Law on enablement requirement A patent specification must enable one of ordinary skill in the art to make and use the full scope of the claimed invention without undue experimentation under 35 USC 112, first paragraph. Otherwise, such claim is invalid for failing to satisfy the enablement requirement. The enablement doctrine prevents both inadequate disclosure [...]
The following case illustrates my propensity for limiting my use of what patent attorneys call the means plus function claim limitation. There are particular uses for means plus function limitations but more often than not, they seem to be more trouble than they are worth. I will go over some instances where I think that [...]
The following case illustrates the difficulty in being able to predict the outcome of patent litigation. It also provides hints at improving ones patent drafting technique. During patent litigation, the claim terms are construed in light of (1) the plain meaning of the terms, (2) the specification and (3) the prosecution history among other things. [...]
Written Description Requirement To get a patent, an inventor must satisfy the written description requirement. This is accomplished through the preparation of a patent application which describes the invention and shows any drawings if necessary for the understanding of the invention. To satisfy the written description requirement, the discussion of the invention must correspond to the claims. [...]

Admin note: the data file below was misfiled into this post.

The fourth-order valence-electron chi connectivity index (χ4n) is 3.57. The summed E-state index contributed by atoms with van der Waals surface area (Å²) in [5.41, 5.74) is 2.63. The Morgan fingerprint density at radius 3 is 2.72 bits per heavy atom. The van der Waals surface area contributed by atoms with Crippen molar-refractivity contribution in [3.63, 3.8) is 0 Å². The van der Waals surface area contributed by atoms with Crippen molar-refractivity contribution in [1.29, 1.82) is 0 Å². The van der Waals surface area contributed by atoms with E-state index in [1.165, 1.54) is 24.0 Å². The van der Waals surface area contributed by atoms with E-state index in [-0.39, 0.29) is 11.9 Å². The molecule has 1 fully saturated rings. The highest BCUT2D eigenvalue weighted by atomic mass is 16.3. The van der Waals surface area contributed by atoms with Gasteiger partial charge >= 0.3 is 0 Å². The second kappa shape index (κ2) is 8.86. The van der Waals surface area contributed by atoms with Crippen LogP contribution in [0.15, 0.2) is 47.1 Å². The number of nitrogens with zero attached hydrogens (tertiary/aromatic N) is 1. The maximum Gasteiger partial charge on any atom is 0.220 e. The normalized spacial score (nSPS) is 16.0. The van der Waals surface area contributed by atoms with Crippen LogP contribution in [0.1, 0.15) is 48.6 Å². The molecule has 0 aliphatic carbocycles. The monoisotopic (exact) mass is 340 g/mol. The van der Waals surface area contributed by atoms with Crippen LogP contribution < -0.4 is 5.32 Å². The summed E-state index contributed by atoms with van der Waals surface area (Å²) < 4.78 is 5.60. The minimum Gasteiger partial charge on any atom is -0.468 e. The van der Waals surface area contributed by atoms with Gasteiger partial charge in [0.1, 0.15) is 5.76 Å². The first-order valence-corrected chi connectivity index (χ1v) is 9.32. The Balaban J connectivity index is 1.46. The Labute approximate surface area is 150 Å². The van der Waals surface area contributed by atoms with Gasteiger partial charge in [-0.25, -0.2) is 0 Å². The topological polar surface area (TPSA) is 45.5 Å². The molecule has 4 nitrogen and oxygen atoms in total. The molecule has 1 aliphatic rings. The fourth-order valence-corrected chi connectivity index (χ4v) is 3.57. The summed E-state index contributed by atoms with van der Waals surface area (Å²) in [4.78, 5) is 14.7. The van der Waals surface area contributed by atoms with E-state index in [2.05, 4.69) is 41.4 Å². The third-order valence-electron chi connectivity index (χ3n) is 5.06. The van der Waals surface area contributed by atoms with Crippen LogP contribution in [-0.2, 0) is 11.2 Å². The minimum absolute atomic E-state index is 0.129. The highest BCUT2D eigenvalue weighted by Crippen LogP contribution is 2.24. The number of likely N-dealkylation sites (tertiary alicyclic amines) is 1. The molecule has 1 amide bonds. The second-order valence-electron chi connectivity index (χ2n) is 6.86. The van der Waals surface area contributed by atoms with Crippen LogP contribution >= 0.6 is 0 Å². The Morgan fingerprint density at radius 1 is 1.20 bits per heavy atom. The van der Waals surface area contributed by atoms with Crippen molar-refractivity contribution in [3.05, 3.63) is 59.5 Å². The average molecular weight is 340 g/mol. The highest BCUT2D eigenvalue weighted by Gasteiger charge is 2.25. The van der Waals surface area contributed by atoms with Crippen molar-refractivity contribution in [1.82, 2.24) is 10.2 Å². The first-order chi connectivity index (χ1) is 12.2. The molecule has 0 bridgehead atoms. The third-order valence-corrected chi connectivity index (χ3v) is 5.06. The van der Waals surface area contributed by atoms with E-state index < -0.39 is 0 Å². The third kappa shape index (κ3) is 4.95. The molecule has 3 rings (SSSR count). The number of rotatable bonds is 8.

Clear claim language is generally the primary goal of claim drafting. In the following case, the claim recited a means plus function limitation. These types of limitations appear to be broad but are limited to the specific structure disclosed in the patent application and linked to the function stated in the means plus function limitation. The means plus function limitation in the patent at issue recited “a release means for retaining” which is confusing because it is unclear whether the function is the release function or the retain function. The Court held that the claim is limited to structure related to both the release and the retain function. Court held: no infringement based on this claim construction. The point of this case is to follow the simple means plus function format of “means” followed by a function, preferably only one function.
The claims section of a patent defines the metes and bounds of what the inventor is claiming as their invention. As such, the claims section is an important part of the patent. The claim set is the most difficult section of the patent to draft because it is always a balancing act between breadth and [...]
Means plus function language in a claim appears to be a broad form of claiming one’s invention. However, Congress by statute has limited the breadth of these types of limitations to those embodiments disclosed in the patent application which are linked to the means plus function limitation plus their equivalents. As a result, the means [...]